Twenty-five years ago, founders Jack Renner and Robert Woodstwo former musicians and music teachersset out to raise the standard of excellence for recording classical music. Operating on instincts and shoestring budgets, their fledgling company, Telarc Records, tapped into the budding revolutionary recording system from Soundstream Inc. Developed by former MIT guru Dr. Thomas Stockham, the Soundstream system digitally captured a substantially cleaner and broader sonic picture than traditional analog recording techniques.
Telarc’s maiden voyage on the Soundstream system was a recording of the Cleveland Symphonic Winds led by Frederick Fennell. With its ‘bass drum heard round the world,’ this collction of works by Holst, Handel and Bach was the first commercially released digital recording of classical music in he United States.
Two and a half decades later, Telarc reamains a leader in digitally recorded musicnot just in its flagship genre of classical music, but now in jazz and blues as wellwith a catalog of more than 600 recordings. Since 1980, the label has been honored with thirty-six Grammy Awards for performance, production and engineering. Other significant awards over the years have included the French Grande Prix du Disque and Diapason d’Or, Japan’s Record of the Year, and Germany’s Audiophile CD of the Year.
THE ARTISTS AND THEIR MUSIC
"We must acknowledge that without the talent of the artists and their music, all of our technical expertise would be for naught," said Woods. "There are innumerable occasions when we learn much from the incredibly gifted conductors and performers whose own ears are valuable tools in helping us shape our work."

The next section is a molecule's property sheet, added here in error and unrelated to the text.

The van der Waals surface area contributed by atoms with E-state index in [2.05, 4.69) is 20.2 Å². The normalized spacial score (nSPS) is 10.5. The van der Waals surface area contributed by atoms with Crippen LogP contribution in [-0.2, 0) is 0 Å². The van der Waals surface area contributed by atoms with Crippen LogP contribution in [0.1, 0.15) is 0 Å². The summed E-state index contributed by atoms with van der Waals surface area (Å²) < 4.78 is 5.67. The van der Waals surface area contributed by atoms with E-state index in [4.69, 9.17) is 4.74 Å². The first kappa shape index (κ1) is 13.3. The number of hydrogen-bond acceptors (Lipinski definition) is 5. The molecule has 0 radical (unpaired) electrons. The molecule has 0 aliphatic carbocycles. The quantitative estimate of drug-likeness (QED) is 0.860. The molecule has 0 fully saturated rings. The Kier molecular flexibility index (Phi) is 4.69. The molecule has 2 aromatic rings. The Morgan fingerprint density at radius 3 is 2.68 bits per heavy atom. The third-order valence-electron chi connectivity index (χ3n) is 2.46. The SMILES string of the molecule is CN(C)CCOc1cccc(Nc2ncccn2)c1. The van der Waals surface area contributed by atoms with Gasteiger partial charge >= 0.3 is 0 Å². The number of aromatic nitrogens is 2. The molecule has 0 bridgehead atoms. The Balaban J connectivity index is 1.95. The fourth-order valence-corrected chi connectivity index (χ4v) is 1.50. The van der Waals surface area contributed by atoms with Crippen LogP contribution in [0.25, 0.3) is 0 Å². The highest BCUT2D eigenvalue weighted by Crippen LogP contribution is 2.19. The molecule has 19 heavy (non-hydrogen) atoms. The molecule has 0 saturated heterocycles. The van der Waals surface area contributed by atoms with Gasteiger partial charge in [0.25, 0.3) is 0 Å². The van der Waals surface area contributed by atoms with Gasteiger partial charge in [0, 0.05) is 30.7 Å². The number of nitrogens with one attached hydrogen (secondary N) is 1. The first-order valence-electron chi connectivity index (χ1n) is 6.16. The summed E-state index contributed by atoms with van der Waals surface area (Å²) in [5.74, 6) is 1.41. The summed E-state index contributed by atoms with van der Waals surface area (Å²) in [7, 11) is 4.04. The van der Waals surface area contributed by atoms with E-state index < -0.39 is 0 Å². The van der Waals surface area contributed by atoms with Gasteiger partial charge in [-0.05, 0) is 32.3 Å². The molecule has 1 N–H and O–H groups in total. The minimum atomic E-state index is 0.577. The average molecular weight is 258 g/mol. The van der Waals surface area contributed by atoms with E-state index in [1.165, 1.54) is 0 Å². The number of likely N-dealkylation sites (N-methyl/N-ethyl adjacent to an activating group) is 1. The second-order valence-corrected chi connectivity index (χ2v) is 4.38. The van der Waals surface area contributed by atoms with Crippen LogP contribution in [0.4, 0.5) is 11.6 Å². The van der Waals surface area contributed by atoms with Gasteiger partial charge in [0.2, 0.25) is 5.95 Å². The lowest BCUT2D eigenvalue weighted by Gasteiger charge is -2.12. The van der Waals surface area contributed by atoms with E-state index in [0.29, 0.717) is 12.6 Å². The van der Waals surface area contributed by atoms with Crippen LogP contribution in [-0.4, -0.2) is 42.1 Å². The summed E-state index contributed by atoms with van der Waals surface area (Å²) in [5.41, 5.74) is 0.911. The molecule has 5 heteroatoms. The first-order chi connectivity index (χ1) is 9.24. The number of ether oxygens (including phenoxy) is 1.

The late Robert Shaw’s breathtaking rendition, with his Festival Singers, of the Rachmaninoff Vespers, is one of Telarc’s most legendary recordings (Disc Two, Track 2). The extremely lush, a cappella choral workrecorded "in the round" at the Church of St. Pierre in Gramat, Francewon the Grammy for Best Engineered Recording in 1990.
Organist Michael Murray was one of the first artists ever to be recorded on the Telarc label. His thrilling performance on Saint-Saen’s Symphony No. 3 in C Minor ("Organ"), with Eugene Ormandy and the Philadelphia Orchestra, gave Telarc another of its many landmark recordings.
Telarc’s catalog includes many distinguished recordings of The Cleveland Orchestra, including a complete set of the Beethoven symphonies led by Music Director Christoph von Dohnányi (Disc One, Track 13).
In recent years many exciting and talented new artists have come to Telarc’s roster, including the brilliant young Chinese pianist, Lang Lang (Disc Two, Track 13), who has won worldwide acclaim for his two Telarc recordings; and the mighty Mormon Tabernacle Choir under its accomplished new Music Director, Craig Jessop (Disc Two, Track 20).
EVERYTHING YOU HEAR IS TRUE
Telarc’s recording philosophy has always been one of "less is more"to avoid tampering with a recording’s sound in any artificial manner. Thus, whether recording the monumental forces of the Vienna Philharmonic playing Richard Strauss’s Also sprach Zarathustra (Disc Two, Track 1), the Atlanta Symphony Orchestra and Chorus in Telarc’s Grammy-Award-winning Berlioz Requiem (Disc One, Track 15), or the more intimate sounds of the Cleveland Quartet playing a Beethoven string quartet (Disc two, Track 14), the company’s goal has always been to faithfully represent the actual sound of a performance within its venue.
A quarter century after those first digital sessions in 1977, the passion still burns and the original vision is still clear. Regardless of artist, genre or technological medium, Telarc remains committed to creating the truest and most authentic listening experience possible in recorded music.